Materials

The presentation of the stimuli and recording of RT and PC were controlled by computers through the Windows software DMDX (Forster & Forster, 2003). On each trial, a fixation point (+) was presented for 500 ms in the center of the screen. Then the target stimulus was presented until the participants responded, with a maximum of 2500 ms given to respond. Word stimuli in Study I were rojo (which means red), azul (which means blue), and xxxx. Word stimuli in Study II were rojo and azul. The stimuli were presented in lowercase 14-pt Courier.

Design

In Study I, a 2 (presence and absence of feedback) × 3 (congruent, incongruent, and control Stroop conditions) factorial design was used. Participants were required to identify the color red by pressing one key and the color blue by pressing another. The stimuli was presented in either red or blue uppercase letters, and there were three presentation conditions: i) Congruent - red word displayed in red or blue word displayed in blue, ii) incongruent - red word displayed in blue or blue word displayed in red, and iii) neutral - xxxx in red or blue. Participants performed 18 practice trials and 240 experimental trials.

In Study II, a 2 (presence and absence of feedback) × 2 (congruent and incongruent matching conditions) factorial design was used. Participants were required to identify if the font color was congruent with the written word by pressing one key, or not, by pressing another key. This is why condition iii) from Study I was not possible for Study II. The stimuli were presented in either red or blue lowercase letters, and there were two presentation conditions: i) Matching - red word displayed in red or blue word displayed in blue, and ii) nonmatching - red word displayed in blue or blue word displayed in red. Participants performed 18 practice trials and 160 experimental trials.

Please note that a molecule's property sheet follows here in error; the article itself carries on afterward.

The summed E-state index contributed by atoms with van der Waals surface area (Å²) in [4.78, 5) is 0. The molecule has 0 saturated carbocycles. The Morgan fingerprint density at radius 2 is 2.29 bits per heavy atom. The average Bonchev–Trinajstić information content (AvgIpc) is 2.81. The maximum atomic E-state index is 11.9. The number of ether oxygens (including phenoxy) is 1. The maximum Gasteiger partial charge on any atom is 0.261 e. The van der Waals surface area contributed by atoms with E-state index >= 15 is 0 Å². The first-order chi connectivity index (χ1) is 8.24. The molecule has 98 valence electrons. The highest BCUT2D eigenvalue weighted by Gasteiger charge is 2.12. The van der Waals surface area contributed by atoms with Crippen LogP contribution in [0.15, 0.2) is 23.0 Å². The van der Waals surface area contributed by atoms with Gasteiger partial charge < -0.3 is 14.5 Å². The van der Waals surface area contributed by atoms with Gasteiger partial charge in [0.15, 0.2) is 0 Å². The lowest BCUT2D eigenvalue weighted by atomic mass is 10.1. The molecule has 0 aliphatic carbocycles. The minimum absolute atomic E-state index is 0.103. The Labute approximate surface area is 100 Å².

For both studies, the stimuli were presented in a randomized fashion within blocks. Furthermore, participants from each study were divided into two groups. The first group started with a block which provided immediately informative feedback and a following block which did not. The second group performed the task with the order of these blocks reversed. Informative feedback was provided immediately after each participant’s response that indicated whether it was Correcto (correct) or Error (error). RTs to perform the task on each trial were recorded in milliseconds. Each session lasted about 20 minutes.

Analysis

The dependent measures to be analysed in each study were the (arcsine-transformed) PCs, mean correct RTs, and the values of each of the three ex-Gaussian parameters μ, σ, and τ. Values for each of these measures were obtained for each participant individually for each condition in the corresponding designs (i. e., the ex-Gaussian model was fit separately for each participant to the sets of correct RTs obtained in each of the six conditions of Study I and the four conditions of Study II). Any correct RTs shorter than 150 ms or more than 4 SDs above the mean in each condition (Leth-Steensen et al., 2000) were removed before running the RT analyses (i.e., 0.7% of the Study I correct RTs and 0.9% of the Study II correct RTs).